“Watching A.J. Burnett pitch is harder to watch than the scene in Casino where Nicky Santoro (Joe Pesci) and his brother Dominick are beaten within an inch of their lives by baseball bats and then buried alive. Sure it’s only one start, but it’s not like we didn’t also see this last year. Burnett is either going to come within reach of a no-no or have a start that includes that one letdown inning. On Tuesday, he had the latter and the letdown inning was the fifth.”
And here is what I said about him when I ranked the Yankees starters in order of how much I enjoy watching them (Burnett ranked fourth, but he would be fifth in updated rankings):
“A.J. has two types of starts… 1.) The start where you start checking the inning and how many outs are left because a potential no-no is in the works and 2.) The start where he cruises for every inning except for one and allows three-plus runs that inning. A.J. will never give up a run here or a run there. It’s all or nothing with him. He is either going to try to burn out the P.C. Richard strikeout whistle at the Stadium, or have people heading for the exits with the game out of reach. He’s a nightmare for anyone that likes consistency or good strike-to-ball ratios, or for anyone that plays fantasy baseball. When he’s on, he can be the best pitcher on the planet with the best breaking ball in the league. When he’s off, expect every count to go full and free passes to be handed out.”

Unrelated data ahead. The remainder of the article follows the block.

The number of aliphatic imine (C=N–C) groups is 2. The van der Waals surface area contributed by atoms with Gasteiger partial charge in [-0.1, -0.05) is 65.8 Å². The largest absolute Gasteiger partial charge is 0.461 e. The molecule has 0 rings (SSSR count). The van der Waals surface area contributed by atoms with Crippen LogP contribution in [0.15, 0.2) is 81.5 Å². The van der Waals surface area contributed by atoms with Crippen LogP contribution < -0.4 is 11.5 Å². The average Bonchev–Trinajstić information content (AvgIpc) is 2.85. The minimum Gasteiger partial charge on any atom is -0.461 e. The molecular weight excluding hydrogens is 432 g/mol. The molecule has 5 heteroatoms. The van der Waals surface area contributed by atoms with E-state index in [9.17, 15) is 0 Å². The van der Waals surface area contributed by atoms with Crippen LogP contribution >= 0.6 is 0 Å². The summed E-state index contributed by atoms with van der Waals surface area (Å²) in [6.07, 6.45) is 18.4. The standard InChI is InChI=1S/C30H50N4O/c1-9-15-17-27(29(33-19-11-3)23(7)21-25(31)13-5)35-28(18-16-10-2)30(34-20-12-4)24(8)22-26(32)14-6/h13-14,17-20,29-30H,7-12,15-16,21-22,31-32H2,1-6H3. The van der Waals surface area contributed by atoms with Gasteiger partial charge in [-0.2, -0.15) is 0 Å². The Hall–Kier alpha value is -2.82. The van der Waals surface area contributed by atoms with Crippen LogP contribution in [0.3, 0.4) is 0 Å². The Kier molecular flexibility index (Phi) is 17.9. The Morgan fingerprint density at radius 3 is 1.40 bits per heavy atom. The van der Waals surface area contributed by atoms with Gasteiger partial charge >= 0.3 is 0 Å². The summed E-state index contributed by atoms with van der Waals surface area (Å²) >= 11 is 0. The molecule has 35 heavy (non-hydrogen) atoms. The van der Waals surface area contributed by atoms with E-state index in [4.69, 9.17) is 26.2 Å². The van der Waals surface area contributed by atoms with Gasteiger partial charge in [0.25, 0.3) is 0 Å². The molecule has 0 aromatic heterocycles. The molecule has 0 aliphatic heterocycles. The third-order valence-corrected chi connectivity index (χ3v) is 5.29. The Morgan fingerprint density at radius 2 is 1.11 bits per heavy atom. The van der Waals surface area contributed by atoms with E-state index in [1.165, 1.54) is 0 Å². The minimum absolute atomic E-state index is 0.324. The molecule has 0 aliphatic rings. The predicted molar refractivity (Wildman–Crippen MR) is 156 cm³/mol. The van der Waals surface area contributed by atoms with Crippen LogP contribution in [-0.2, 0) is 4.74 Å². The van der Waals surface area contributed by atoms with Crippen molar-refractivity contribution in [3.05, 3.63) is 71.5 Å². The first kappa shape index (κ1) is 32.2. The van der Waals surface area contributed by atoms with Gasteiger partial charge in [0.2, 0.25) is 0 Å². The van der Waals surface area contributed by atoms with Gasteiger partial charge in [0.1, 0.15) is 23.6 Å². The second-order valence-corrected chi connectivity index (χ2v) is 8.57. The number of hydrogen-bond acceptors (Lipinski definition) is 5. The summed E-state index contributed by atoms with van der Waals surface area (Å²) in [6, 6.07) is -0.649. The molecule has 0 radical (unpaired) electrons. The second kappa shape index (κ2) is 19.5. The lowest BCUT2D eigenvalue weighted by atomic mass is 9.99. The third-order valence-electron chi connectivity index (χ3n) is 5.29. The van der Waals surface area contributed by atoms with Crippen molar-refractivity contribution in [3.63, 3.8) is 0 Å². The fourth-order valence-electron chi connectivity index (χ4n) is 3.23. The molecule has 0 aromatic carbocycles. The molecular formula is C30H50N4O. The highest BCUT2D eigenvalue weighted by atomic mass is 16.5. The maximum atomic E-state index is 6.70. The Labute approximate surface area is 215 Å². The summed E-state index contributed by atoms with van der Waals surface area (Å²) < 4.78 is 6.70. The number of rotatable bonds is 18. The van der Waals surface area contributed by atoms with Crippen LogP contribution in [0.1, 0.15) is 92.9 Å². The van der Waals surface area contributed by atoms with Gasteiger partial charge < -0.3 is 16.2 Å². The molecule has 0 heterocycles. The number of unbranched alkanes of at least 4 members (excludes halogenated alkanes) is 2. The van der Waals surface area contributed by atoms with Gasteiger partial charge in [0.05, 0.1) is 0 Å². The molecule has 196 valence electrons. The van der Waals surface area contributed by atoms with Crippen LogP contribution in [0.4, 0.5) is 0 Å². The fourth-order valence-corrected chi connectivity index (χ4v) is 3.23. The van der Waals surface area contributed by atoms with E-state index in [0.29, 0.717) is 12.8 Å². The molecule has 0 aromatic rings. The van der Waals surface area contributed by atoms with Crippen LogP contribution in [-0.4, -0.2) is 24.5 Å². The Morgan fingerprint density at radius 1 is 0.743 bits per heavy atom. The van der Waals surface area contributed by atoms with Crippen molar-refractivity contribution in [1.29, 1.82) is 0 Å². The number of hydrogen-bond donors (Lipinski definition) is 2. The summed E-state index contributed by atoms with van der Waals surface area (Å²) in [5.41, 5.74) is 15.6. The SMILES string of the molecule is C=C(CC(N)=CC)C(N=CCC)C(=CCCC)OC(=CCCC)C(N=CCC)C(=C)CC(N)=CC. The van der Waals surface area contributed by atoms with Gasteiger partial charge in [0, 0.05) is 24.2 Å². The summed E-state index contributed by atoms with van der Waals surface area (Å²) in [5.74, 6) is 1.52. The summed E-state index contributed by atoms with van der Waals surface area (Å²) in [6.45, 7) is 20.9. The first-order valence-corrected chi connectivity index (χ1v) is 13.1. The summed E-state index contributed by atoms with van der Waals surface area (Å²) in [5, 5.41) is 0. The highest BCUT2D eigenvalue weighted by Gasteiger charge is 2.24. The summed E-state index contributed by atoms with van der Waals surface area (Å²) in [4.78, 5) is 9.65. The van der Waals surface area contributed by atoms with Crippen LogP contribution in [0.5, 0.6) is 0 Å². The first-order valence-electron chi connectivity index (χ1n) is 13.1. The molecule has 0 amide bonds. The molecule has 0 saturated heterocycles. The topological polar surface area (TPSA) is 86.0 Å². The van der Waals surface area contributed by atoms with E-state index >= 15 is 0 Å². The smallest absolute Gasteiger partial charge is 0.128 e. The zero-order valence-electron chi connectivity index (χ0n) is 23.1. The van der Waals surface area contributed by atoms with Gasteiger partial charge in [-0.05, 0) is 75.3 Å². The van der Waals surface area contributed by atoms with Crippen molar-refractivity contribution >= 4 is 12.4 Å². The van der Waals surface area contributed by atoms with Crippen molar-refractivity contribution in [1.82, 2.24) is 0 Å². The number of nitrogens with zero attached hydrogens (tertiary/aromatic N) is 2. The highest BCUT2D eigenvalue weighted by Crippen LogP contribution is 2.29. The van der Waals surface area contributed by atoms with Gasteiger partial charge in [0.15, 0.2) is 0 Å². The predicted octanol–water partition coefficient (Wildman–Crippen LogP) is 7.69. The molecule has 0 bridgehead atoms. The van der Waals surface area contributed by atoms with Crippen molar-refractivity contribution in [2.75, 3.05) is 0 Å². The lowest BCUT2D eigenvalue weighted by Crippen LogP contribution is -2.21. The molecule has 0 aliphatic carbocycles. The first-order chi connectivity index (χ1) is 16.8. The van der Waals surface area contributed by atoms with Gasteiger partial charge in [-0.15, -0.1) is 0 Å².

This time I decided to take what I have learned about A.J. Burnett since he became a Yankee and take it out a step further. I think its necessary that we have a unit of measurement for Burnett’s starts and a way to categorize his many meltdowns and losses. So like the Richter scale, here is a way to measure another type of natural disaster: A.J. Burnett meltdowns.
Example: June 10 vs. Baltimore
Getting through the first inning with A.J. Burnett is key. If you can get through the first, there’s a chance he will be able to get you through a lot more. A.J. is usually good for allowing at least one run before the Yankees have time to get on the board, but if he can hold the opposition scoreless so the Yankees can take an early lead, you’re in good shape. The problem is you aren’t out of the water yet since there isn’t a lead that is safe with A.J. on the hill.
The meltdown usually starts once the Yankees have given him a lead and he feels it necessary to give it right back. Andy Pettitte did a lot of this in the second half of 2008 before we later found out that he was injured. A.J. Burnett might be the only pitcher that I don’t feel confident with getting out of an inning unscathed with two outs and no one on. Once he gets those first two outs, things can unfold pretty quickly. And when they do, you can no longer control a Grade 1 implosion from becoming …
Example: April 23 vs. Angels
If A.J. doesn’t come with his best stuff (which he never does anymore), then there is without a doubt going to be an inning where he allows at least a three spot.